I love my job. That’s why I’m still happy despite the fact that I’ve been on my feet for 12 hours straight. (My day started before sunrise, and even though the sun has now set, it isn’t quite over yet.)
When I got here this morning, I thought it would take ages to register. I was wrong. It only took me 3 minutes. (How’s that for SAP efficiency?) I went straight to hall 10 and saw my SAP Runs SAP family at stand 101. Moments later, SAP CIO Oliver Bussmann arrived. He wanted to greet the Global IT team personally before the show floor crowded, but he also wanted to know what demos the team had planned for the day. The SAP Runs SAP program changes constantly, so the demos need to change to reflect the latest and greatest innovations at SAP. Once again, the Global IT team impressed Oliver, and I love seeing the expression on his face as he listens intently to what the team has planned for the day ahead.
After taking time out to case the joint, I caught up with Oliver again. He was on his way to an SAP Mentors meeting. He invited me to join him, and I accepted.
The meeting was packed. With standing room only, I had to settle for a seat on a windowsill.
Things kicked off with Oliver receiving an SAP Mentors 2012 T-shirt and tie, then Martin Heisig spoke about the role of enterprise architecture at SAP Global IT. Since Oliver joined SAP as chief information officer, enterprise architecture has resulted in big, positive changes within Global IT, simplifying processes, making it easier to focus on the customer, and opening new ways to create value, according to Martin. Oliver chimed in, noting that enterprise architecture isn’t just about money — it’s about generating a bigger impact if you spend in the right places.
Oliver also talked about the SAP Runs SAP program. From its modest start in 2010, the initiative has made SAP its own largest customer, thanks to implementation and support from Global IT. Today, with its extensive hands-on experience with SAP software, Global IT has become a chief communicator and evangelist for SAP offerings. As a result, Global IT has gained more visibility — both within and outside of SAP. This recognition, in turn, has built morale and team spirit within Global IT, generating even more value for the company.
An audience member asked Oliver if the SAP Runs SAP program included a feedback cycle between SAP’s development team and Global IT. The answer is yes: this feedback is a major part of SAP Runs SAP. By sharing firsthand accounts, Global IT provides useful information that can help our developers improve software and deliver even better products for our customers.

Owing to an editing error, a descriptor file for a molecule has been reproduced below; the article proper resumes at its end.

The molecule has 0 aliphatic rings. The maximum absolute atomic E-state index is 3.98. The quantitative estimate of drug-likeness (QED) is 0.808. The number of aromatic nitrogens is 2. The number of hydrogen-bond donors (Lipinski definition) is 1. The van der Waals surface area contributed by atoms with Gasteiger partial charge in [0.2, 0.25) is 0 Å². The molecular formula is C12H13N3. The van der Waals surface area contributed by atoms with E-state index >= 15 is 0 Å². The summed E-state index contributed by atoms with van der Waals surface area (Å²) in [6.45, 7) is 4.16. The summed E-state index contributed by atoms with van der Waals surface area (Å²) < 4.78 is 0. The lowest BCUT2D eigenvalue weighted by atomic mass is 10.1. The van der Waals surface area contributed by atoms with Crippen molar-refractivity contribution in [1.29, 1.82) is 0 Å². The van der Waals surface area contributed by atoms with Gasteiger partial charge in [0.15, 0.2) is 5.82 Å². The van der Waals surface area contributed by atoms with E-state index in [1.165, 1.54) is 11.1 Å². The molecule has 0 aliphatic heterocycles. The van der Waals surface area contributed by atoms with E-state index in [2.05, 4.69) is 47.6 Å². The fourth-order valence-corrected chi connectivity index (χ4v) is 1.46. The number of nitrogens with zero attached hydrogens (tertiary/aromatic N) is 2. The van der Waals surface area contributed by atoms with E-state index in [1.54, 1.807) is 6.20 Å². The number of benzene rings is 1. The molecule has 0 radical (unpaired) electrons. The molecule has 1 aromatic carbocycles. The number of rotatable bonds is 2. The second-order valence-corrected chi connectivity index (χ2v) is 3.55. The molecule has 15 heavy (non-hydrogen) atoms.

Oliver went on to say that sometimes the IT department has to be in the driver seat for innovation. A company may not immediately recognize the value of new innovations (mobility solutions and in-memory computing, for example). So it’s up to the IT department to implement the innovations, show proof of what can be done, and get the company excited about the possibilities. That’s what makes programs such as SAP Runs SAP so powerful: they open a company’s eyes to a new way of doing things.
Although Oliver praised SAP Runs SAP and SAP’s software, he was quick to add that his team is his most important asset. Investing in the people within Global IT is mandatory. He explained that he has quadrupled the training budget for Global IT professionals, a fact that was (pleasantly surprising) news to me. He also takes a personal interest in his team members. For example, in September, he held a two-day meeting for Global IT’s best and brightest employees — just to help them develop their careers and reach their full potential. Experts from our HR team held sessions with these employees to discuss their careers, and Global IT’s executives sat down one-on-one with individuals to talk about their goals. (I will write more about this meeting in a future blog.).
The day ended with Tapas at a local restaurant with the SAP Global IT team, it was so funny that my cheeks hurt from laughing so much. As I said at the beginning of this post, I love my job.
See you tomorrow.